Flu Prevention Ad
     When the virulent Spanish flu arrives, people begin to die horrible deaths, and towns and cities cannot keep up with medical treatment or burial. One after another, people are dying from the horrific effects of massive hemorrhages; uncontrollable, forceful coughing; and severe stomach and intestinal distress within days of showing their first symptoms. Many turn blue as they suffocate from a lack of oxygen as their lungs fill with fluid. These are horrific, rapid deaths that, for the most part, take place at home before the eyes of family members who will probably become the next victims because hospitals are filled to overflowing. (NOTE: By the time the lethal waves of disease receded in late 1919, between 50 and 100 million people had lost their lives worldwide.) 

Flu Prevention Ad
     In this early twentieth-century world, there are no anti-viral medications, so doctors treat their patients by having family members wear protective gauze masks, banning coughing and spitting in public, and telling flu victims to go to bed.  Many people, particularly immigrants and African Americans, receive little or no medical care and must rely on home remedies like eating raw onions, hanging bags of camphor around their necks, or swallowing spoonfuls of whiskey. (Click HERE and scroll down a bit to read a newspaper article about a San Francisco public health officer shooting a man who refused to wear an influenza mask.)

                         PUBLISHER'S BLURB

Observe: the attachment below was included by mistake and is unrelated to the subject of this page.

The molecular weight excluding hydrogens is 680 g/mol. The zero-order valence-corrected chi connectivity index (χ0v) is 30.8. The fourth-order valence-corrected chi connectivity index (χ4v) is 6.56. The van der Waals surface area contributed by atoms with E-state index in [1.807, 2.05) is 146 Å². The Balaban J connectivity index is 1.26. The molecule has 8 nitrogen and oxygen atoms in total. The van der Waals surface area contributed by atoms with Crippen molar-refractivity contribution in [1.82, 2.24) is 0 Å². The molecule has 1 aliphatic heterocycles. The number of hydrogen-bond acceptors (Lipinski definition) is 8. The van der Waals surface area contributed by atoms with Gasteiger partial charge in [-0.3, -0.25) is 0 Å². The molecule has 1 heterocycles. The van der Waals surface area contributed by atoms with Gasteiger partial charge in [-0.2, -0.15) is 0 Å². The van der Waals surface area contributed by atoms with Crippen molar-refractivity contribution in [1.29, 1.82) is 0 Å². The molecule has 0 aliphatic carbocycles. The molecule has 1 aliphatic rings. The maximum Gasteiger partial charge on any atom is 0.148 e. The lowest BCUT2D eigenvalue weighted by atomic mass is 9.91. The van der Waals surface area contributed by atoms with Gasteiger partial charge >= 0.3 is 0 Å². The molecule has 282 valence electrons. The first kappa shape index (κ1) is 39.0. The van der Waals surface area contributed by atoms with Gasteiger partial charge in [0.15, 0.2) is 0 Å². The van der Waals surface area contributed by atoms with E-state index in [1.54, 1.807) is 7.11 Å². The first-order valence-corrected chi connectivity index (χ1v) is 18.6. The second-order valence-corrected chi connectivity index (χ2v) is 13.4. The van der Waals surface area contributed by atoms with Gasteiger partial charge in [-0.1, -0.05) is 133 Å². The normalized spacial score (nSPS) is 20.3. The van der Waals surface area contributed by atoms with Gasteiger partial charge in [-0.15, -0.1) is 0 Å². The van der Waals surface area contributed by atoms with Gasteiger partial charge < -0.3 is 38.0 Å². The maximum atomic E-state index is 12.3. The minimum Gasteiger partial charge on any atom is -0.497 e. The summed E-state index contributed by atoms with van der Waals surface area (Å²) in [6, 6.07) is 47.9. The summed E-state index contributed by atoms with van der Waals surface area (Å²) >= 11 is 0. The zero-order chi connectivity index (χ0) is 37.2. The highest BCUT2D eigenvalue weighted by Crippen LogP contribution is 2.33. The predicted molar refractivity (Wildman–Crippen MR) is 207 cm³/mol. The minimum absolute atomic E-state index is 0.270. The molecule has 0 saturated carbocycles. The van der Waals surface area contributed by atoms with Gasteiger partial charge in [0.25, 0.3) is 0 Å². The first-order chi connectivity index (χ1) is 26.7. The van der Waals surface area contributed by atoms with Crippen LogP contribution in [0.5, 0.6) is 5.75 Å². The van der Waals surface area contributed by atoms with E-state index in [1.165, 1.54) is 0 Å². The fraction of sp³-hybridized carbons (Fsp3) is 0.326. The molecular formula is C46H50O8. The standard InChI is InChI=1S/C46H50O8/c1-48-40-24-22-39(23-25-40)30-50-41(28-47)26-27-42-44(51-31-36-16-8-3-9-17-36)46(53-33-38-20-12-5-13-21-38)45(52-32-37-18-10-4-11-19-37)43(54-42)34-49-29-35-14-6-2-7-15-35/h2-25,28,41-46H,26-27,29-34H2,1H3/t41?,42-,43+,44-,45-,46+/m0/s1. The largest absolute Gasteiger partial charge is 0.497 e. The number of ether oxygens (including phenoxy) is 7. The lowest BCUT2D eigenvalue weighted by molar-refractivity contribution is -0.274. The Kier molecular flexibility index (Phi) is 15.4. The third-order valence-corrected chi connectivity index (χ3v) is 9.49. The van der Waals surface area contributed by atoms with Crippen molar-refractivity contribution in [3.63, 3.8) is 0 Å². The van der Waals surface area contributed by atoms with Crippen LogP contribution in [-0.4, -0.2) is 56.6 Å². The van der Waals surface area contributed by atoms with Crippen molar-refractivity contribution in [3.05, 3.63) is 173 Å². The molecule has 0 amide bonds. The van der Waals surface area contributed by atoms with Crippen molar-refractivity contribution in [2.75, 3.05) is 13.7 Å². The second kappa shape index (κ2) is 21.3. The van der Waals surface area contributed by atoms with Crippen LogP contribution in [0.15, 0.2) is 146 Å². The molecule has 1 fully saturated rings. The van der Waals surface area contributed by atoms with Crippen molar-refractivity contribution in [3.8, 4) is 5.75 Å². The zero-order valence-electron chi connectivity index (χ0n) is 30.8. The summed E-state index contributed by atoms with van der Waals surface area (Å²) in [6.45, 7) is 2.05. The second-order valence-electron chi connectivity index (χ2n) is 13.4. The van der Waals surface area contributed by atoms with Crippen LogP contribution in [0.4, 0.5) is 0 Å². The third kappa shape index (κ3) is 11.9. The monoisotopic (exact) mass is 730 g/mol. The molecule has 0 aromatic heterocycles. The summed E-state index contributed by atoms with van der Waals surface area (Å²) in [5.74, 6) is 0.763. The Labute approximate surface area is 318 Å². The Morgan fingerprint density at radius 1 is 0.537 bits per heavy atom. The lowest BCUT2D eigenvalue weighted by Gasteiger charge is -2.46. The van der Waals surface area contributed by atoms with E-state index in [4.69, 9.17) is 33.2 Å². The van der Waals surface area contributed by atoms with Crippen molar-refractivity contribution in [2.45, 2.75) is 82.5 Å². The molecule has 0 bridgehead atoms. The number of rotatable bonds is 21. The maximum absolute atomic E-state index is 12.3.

Jazz. Gin. Ghosts. Twenty-five-year-old Ivy Rowan rises from her sickbed after being struck by the great influenza epidemic of 1918, only to discover that the world has been torn apart in just a few short days.

     But Ivy's lifelong gift—or curse—remains. She sees the uninvited ones—ghosts of loved ones who appear to her, unasked for and unwelcome, for they always herald impending death. On that October evening in 1918, Ivy sees the spirit of her grandmother, rocking in her mother's chair. An hour later, she learns her younger brother and father have killed a young German out of retaliation for the death in the Great War of Ivy's other brother, Billy. 

     Horrified, she leaves home and soon realizes that the flu has caused utter panic and the rules governing society have broken down. Ivy is drawn into this new world of jazz, passion, and freedom, where people live for today, because they could be stricken by nightfall. She even enters into a relationship with the murdered German man's brother, Daniel Schendel. But as her "uninvited guests" begin to appear to her more often, she knows her life will be torn apart once again, and terrifying secrets will unfold.